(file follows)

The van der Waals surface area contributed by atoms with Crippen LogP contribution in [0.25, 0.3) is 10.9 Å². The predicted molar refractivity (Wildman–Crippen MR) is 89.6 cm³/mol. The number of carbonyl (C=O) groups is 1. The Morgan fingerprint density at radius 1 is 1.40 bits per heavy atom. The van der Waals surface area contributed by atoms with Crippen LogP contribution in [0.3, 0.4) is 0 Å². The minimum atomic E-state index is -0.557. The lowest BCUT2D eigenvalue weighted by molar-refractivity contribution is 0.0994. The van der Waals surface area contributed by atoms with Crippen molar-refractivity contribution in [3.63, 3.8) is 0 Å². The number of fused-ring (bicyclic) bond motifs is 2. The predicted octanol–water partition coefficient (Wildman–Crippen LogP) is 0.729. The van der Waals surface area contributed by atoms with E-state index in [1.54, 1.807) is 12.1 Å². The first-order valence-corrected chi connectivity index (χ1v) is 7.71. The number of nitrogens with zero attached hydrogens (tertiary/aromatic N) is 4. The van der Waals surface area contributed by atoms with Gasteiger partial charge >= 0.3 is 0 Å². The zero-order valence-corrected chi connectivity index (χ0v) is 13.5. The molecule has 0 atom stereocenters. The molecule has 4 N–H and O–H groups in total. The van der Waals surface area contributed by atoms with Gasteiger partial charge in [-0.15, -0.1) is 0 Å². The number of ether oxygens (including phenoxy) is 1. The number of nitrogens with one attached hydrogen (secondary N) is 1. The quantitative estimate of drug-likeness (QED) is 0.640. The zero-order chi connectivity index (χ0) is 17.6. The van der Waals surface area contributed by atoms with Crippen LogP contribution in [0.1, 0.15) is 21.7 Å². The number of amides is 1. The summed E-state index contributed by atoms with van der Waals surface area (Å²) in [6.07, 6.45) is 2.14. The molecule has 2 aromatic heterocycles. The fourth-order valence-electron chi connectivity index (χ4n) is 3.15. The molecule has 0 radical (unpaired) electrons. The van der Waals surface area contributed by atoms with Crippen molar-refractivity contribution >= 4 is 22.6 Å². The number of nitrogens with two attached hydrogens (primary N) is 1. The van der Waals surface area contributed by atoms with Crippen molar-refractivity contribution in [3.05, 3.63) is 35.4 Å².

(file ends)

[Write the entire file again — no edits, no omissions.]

The van der Waals surface area contributed by atoms with Crippen LogP contribution in [0.25, 0.3) is 10.9 Å². The predicted molar refractivity (Wildman–Crippen MR) is 89.6 cm³/mol. The number of carbonyl (C=O) groups is 1. The Morgan fingerprint density at radius 1 is 1.40 bits per heavy atom. The van der Waals surface area contributed by atoms with Crippen LogP contribution in [0.3, 0.4) is 0 Å². The minimum atomic E-state index is -0.557. The lowest BCUT2D eigenvalue weighted by molar-refractivity contribution is 0.0994. The van der Waals surface area contributed by atoms with Crippen molar-refractivity contribution in [3.63, 3.8) is 0 Å². The number of fused-ring (bicyclic) bond motifs is 2. The predicted octanol–water partition coefficient (Wildman–Crippen LogP) is 0.729. The van der Waals surface area contributed by atoms with E-state index in [1.54, 1.807) is 12.1 Å². The first-order valence-corrected chi connectivity index (χ1v) is 7.71. The number of nitrogens with zero attached hydrogens (tertiary/aromatic N) is 4. The van der Waals surface area contributed by atoms with Gasteiger partial charge >= 0.3 is 0 Å². The zero-order valence-corrected chi connectivity index (χ0v) is 13.5. The molecule has 0 atom stereocenters. The molecule has 4 N–H and O–H groups in total. The van der Waals surface area contributed by atoms with Gasteiger partial charge in [-0.15, -0.1) is 0 Å². The number of ether oxygens (including phenoxy) is 1. The number of nitrogens with one attached hydrogen (secondary N) is 1. The quantitative estimate of drug-likeness (QED) is 0.640. The zero-order chi connectivity index (χ0) is 17.6. The van der Waals surface area contributed by atoms with Crippen LogP contribution in [0.1, 0.15) is 21.7 Å². The number of amides is 1. The summed E-state index contributed by atoms with van der Waals surface area (Å²) in [6.07, 6.45) is 2.14. The molecule has 2 aromatic heterocycles. The fourth-order valence-electron chi connectivity index (χ4n) is 3.15. The molecule has 0 radical (unpaired) electrons. The van der Waals surface area contributed by atoms with Crippen molar-refractivity contribution >= 4 is 22.6 Å². The number of nitrogens with two attached hydrogens (primary N) is 1. The van der Waals surface area contributed by atoms with Crippen molar-refractivity contribution in [3.05, 3.63) is 35.4 Å².